Wildfires. Credit: lassedesignen

Catastrophic fires in California

22 October 2007 00:00 UTC

Wildfires. Credit: lassedesignen
Wildfires. Credit: lassedesignen

The October 2007 California wildfires were a series of wildfires that began burning across Southern California on 20 and 21 October.

Last Updated

28 September 2022

Published on

22 October 2007

By Jochen Kerkmann, Alexander Jacob, Helmut Bauch (EUMETSAT) and Patrick Dills (COMET/UCAR)

According to Wikipedia, at least 1,500 homes were destroyed and over 2,000km² of land burned from Santa Barbara County to the US-Mexico border. Nine people died as a direct result of the fire, 85 others were injured, including at least 61 fire fighters.

Major contributing factors to the extreme fire conditions were drought in Southern California, hot weather, and unusually strong Santa Ana winds with gusts reaching 140km/h. Several fires were triggered by power lines damaged by the high winds. The last fire was fully contained on 9 November 2007, 19 days after the series of fires started.

The Metop-A AVHRR image below shows the situation on 22 October 2007 when large smoke plumes were visible over the Pacific Ocean. As smoke is more reflective at shorter wavelengths (VIS0.6 channel) than in the near infrared (NIR1.6 channel), the smoke clouds over the Pacific have a light blue colour.

It should be noted that, because of the strong Santa Ana winds, large dust clouds were also generated and blown out over the eastern Pacific. In the AVHRR composite image below, the dust clouds can be distinguished from the smoke clouds by the different colour (see Interpretation). This is because for dust clouds the difference between VIS0.6, VIS0.8, NIR1.6 images is not as strong as for smoke clouds (see MSG and MODIS examples, author: D. Rosenfeld).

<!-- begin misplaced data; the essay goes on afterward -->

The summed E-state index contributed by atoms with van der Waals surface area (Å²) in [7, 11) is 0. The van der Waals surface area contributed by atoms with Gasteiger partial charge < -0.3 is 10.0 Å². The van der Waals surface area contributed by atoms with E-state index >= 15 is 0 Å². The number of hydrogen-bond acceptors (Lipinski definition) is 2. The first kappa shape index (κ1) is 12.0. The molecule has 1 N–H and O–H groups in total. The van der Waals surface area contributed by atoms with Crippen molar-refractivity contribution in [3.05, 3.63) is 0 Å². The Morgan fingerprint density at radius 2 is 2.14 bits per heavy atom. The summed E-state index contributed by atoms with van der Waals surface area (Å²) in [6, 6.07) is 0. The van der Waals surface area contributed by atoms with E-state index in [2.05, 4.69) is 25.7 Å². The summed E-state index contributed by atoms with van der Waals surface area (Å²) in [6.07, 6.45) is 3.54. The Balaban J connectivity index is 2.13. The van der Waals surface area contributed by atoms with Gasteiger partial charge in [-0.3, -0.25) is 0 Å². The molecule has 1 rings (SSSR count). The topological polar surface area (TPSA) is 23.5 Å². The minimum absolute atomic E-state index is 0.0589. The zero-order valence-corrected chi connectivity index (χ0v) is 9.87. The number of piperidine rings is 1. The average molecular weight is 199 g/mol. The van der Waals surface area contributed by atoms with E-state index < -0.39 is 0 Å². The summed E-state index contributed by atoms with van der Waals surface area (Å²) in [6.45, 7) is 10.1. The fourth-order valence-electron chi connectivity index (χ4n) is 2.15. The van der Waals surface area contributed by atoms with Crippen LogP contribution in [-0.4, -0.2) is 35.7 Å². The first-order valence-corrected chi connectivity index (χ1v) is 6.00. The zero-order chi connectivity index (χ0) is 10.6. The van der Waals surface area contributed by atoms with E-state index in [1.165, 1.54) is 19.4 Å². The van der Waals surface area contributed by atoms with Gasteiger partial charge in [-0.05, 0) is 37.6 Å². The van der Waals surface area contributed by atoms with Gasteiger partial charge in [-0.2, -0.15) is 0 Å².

The results discussed above are confirmed by MODIS images and products (see images and the AVHRR/MODIS Comparison). The method behind NRL's MODIS dust RGB (which discriminates smoke from dust very well) is to use the differential absorption sensitivity for dust and smoke in the VIS channels ((0.469 and 0.853 micron channels) over water.

Over land, because of the similar appearance of dust and especially desert surfaces, the product is enhanced with the split window IR channels which are sensitive to the fact that an elevated dust layer is generally cooler than the surface during daytime, and sensitive to the differential absorption present in the split window region (11 v 12 microns). A similar product could be generated from AVHRR or MSG data, eg by combining the Natural Colours RGB (over water) with the Dust RGB (over land).

 

Catastrophic fires in California
Figure 1: Metop-A, AVHRR, 22 October 2007, 18:16 UTC. Large Area. Interpretation

 


 

Additional content

Metop-A AVHRR RGB Composite (23 October, 17:55 UTC)
Metop-A AVHRR Channel 3b image showing hot spots (24 October, 04:07 UTC)
Aqua MODIS RGB True Colour (source: NRL)
Aqua MODIS RGB Dust Product (source: NRL)